|Vintage Pulp||May 30 2013|
Above is a cover for 1963’s Pajama Party, a book written by Peggy Swenson, who was in reality Richard E. Geis. Interesting fellow, Geis—he specialized in beatnik and counterculture sleaze, churning out lightweight novels like Bongo Bum, Beat Nymph, and Like Crazy, Man, and was indicted for obscenity over a novel called Three-Way Apartment. This was in 1964. Geis went to trial twice, first in California, then in federal court in Iowa. He was convicted but the case made its way to the U.S. Supreme Court where the panel overturned the verdict, thus making Geis’s Three-Way Apartment one of those forgotten but important books that helped free publishing from the grip of reactionary prudes.
After Geis’s close call with the feds he must have felt artistically liberated, because his writing promptly went to the far ends, so to speak, of taste. Some titles: Anal Husbands and Deviant Wives, The Endless Orgy, Women and Bestiality, and, our two favorites—Orality ’69 and its sequel Orality ’70. Pajama Party was not so notable a book as those—five co-eds have a sleepover that involves a pillow fight, skinny-dipping, a striptease contest and a game of dares, before finally getting down to a little Sapphic lust—but we really like the Paul Rader cover, so there you go.
|Vintage Pulp | Sex Files||Apr 2 2012|
In December 1965 in Essex County, New Jersey, local police raided a large home on 850 Lake Street in suburban Newark where they suspected illegal sexual activity was taking place. A detective entered first and met the house’s owner, a Dutch-born former nurse named Monique Von Cleef. The two had reached the point where she had donned a leather jumpsuit and he had stripped to his boxer shorts. At that moment the cops that had been waiting outside stormed into the house. They found that the entire three-story building had been set-up to service practitioners of sado-masochism. Von Cleef had been running the place for years, and had made a nice business out of punishing submissives—among them doctors, local officials, and many New York businessmen. According to court documents, her file cabinet contained 2,000 names.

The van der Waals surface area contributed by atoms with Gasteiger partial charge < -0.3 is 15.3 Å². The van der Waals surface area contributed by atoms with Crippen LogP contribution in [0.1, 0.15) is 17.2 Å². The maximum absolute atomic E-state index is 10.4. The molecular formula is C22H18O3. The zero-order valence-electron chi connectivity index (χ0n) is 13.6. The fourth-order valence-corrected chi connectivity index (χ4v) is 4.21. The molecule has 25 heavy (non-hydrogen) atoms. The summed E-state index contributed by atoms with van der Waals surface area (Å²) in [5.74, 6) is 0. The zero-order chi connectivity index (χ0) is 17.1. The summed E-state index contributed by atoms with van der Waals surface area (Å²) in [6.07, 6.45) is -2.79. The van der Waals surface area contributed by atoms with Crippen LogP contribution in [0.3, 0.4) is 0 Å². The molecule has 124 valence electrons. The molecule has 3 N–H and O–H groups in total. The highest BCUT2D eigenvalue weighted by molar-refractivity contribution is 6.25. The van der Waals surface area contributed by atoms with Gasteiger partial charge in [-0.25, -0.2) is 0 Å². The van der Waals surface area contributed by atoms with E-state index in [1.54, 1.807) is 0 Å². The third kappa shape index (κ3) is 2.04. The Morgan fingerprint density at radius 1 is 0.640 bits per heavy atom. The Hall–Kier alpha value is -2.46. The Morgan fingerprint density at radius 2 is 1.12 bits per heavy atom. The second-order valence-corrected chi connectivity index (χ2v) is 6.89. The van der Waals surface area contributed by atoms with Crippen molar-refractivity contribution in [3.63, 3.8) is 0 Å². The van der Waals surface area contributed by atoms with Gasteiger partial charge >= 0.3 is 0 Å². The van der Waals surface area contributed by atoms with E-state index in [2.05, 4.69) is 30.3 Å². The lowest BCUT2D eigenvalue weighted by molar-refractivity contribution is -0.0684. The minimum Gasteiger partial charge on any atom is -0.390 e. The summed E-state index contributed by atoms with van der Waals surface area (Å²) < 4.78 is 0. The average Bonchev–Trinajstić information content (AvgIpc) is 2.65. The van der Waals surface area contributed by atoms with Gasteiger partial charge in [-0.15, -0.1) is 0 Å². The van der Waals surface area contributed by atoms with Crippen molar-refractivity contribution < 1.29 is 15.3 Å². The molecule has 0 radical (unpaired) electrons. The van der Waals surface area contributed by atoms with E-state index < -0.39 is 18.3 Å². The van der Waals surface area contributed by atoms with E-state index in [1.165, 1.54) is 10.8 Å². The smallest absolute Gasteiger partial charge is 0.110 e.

The story exploded across America—virtually nobody had ever imagined a bdsm lifestyle existed in the U.S. The house on Lake Street was given several nicknames by the media, but “House of Pain” is the one that stuck. When the above April 1966 issue of Confidential appeared, Monique Von Cleef was facing trial and staring a prison sentence in the face. However to prosecutors’ chagrin, she couldn’t be brought up for prostitution, so they opted for a raft of charges related to lewd conduct, and one charge of possessing obscene materials. Von Cleef was convicted, but saw the decision overturned on appeal before the U.S. Supreme Court. Many accounts of the legal proceedings suggest thatpowerful men on her client list of 2,000 (or 10,000, if you believe Confidential) exerted influence on her behalf. The truth is her conviction was overturned after justices noted that the police had neglected to obtain a search warrant. The fact that previous appeals had glossed over this fact is actually indicative of how much influence was arrayed against Von Cleef. In any case, the Supreme Court decision made every piece of evidence police had obtained inadmissible. Without those items there was no proof of lewd conduct on the premises, and Von Cleef had never touched the detective.